Q. Andy Pettitte was talking about last year he kind of played the role of a counselor to the younger players on the team. Do you see anybody on your team right now stepping up and filling that role, taking guys aside and calming down young guys?
JOHN SMOLTZ: Well, there's several. I think depending on position,
you have an impact on a player. Obviously, a pitcher will have more
influence on a pitcher, than the position players, it's kind of --
gravitates towards the certain player on the team. I think we have a
good blend of guys that take care of that, and with eight rookies on
our playoff roster, I think more importantly than what we do, they've
been told and brought up in the farm system pretty correct. They're
pretty mature and handle their selves, you know, from a product of
our farm system, managers. I give them a lot of credit, because it's
Q. Anybody stand out in your mind?
JOHN SMOLTZ: Well, the obvious is, I mean -- they're all -- Brian McCann, to me, is doing something most rookie catchers shouldn't be
doing. Whether he's scared to death inside, he's not showing it.
(Jeff) Francoeur is obvious. I don't want to say he's the
prototypical No. 1, but he's our No. 1 draft choice and a great
athlete. He's just living it out. For the others who pretty much
didn't know their role coming out of spring training, they had an
impact like (Ryan) Langerhans, Kelly Johnson. The list goes on.
They're going to gravitate towards certain players - Chipper Jones
and Andruw Jones and the likes. Kyle Davies has been huge for us, as
well as Blaine Boyer. I think it depends on the person and their
personality and how much they're willing to ask.
Q. Could you talk about Roger Clemens. Your thoughts about him,
going up against him in Game 2?
JOHN SMOLTZ: Roger Clemens... I know he's done something
(laughing). My thoughts are if it was just about me facing him and
him facing me, we'd lead the world in strikeouts probably. But,
basically when you go in the playoffs, names are one thing;
credentials are another. And he has both. You know you're not going
to get too much room to work with. My thoughts are I better be on my
game. I think Game 4, last time we hooked up in the World Series, he
certainly was on his, and he beat us 3-0. Age is not a factor right
now. It's more of -- I think we both pitch with our hearts and guts
and go after guys, and obviously he's got some hardware that proves
Q. Following up about Clemens, if you would have said his style
versus yours, what's most notable in similarities and differences?
JOHN SMOLTZ: Well, I think if you look at his career, and I think
the latter part of his career he developed a split, I developed a
split. I think it became an incredible weapon for him. His control
has always been a mastermind power pitcher. If you had to clone
somebody on their mechanics and their power and their ability to
throw the ball where they want to, he's the guy as far as I'm
concerned. For me, I've developed into that. I'm getting more into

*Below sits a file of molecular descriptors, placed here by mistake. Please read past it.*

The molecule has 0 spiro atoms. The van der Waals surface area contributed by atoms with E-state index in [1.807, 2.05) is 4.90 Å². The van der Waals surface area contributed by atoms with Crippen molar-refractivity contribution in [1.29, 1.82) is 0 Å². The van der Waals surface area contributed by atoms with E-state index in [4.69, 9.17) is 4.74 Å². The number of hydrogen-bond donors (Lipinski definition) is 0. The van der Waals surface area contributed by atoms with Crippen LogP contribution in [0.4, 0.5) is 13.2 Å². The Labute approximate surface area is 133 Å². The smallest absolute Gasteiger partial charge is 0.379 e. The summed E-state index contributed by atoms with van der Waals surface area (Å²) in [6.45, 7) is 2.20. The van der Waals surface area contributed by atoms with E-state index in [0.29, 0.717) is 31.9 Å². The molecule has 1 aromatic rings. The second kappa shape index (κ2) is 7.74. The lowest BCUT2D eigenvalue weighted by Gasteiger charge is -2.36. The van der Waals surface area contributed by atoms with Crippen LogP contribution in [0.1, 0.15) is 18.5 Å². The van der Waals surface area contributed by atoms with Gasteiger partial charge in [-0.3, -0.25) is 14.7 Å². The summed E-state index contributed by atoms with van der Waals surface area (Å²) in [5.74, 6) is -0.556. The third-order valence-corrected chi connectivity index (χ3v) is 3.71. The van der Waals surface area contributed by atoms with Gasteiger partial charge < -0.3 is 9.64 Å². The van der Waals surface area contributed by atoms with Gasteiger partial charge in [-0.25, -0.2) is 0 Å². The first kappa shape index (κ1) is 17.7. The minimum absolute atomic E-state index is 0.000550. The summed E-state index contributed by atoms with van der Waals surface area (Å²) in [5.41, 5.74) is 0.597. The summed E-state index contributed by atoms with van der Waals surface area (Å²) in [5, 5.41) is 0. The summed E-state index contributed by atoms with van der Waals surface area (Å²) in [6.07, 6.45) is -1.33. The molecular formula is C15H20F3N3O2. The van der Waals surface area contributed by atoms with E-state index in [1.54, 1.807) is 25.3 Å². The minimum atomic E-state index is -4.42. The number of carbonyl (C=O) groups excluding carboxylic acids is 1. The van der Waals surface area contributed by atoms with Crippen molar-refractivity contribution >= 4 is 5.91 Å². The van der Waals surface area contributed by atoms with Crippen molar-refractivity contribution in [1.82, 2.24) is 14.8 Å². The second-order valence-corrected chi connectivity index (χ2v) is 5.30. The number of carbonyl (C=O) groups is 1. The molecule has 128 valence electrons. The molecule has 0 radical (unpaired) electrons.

that area. But I think the similarities are we like to attack with
the fastball, but we have pitches that we typically want the hitter
to swing at, swing and miss at times. So I think he has the ability
to get out of jams, which makes him great at this time of the year.
If you can limit the contact, you got a greater chance for success.
So the goal is going to be to try to somehow get the ball up, but
it's easier said than done when you're out there facing 94 and then
the next thing you know he's throwing a split and a slider.
Q. Different parts of the Astros' lineup can do some damage at
times. What part looking at it from top to bottom, you've faced these
guys a number of years now, what part concerns you the most when you
go out there?
JOHN SMOLTZ: The part that concerns me the most would be tracking
on the bases for Berkman and Ensberg. The top of their lineup, I feel
like I faced Biggio 500 times. We've had our battles, as well as
Bagwell. I have ultimate respect for them, predominantly a
right-handed hitting club. What scares me is the fact that if you
don't make your pitches, meaning I rely on getting right-handed
hitters out, they can make you pay. So the key for me is to keep the
speed off the bases and then they're a little bit more vulnerable.
Much like us, if you keep the speed off the bases, then we're
pitchable. Doesn't mean you're always going to win, but the double
plays and stuff like that come back into order versus the stolen
Q. What does this farm system put into players that so many players
can come and contribute? Is it as simple as just fundamentally sound
baseball or does it go deeper and beyond that?
JOHN SMOLTZ: That's a good question. I only spent a short time
here. I know that they develop a lot of character and time in their
coaches. They put a lot of effort in teaching and teaching them the
way to play baseball versus just assuming they're supposed to know. I
just think they spend money at the lower level more than most other
organizations. They don't have a ton of restrictions on a young
player, but they're basically preparing them for stories like this;
you never know. For the most part we've had change of nine to ten to
twelve players every year. So there's room and there's always room,
and to play for the future of the Braves. I give the credit to the
coaches in the instructional leagues, the different ways they're able
to teach these kids the fundamentals of play -- playing the game is
one thing; they've done that all their life. It's respecting the game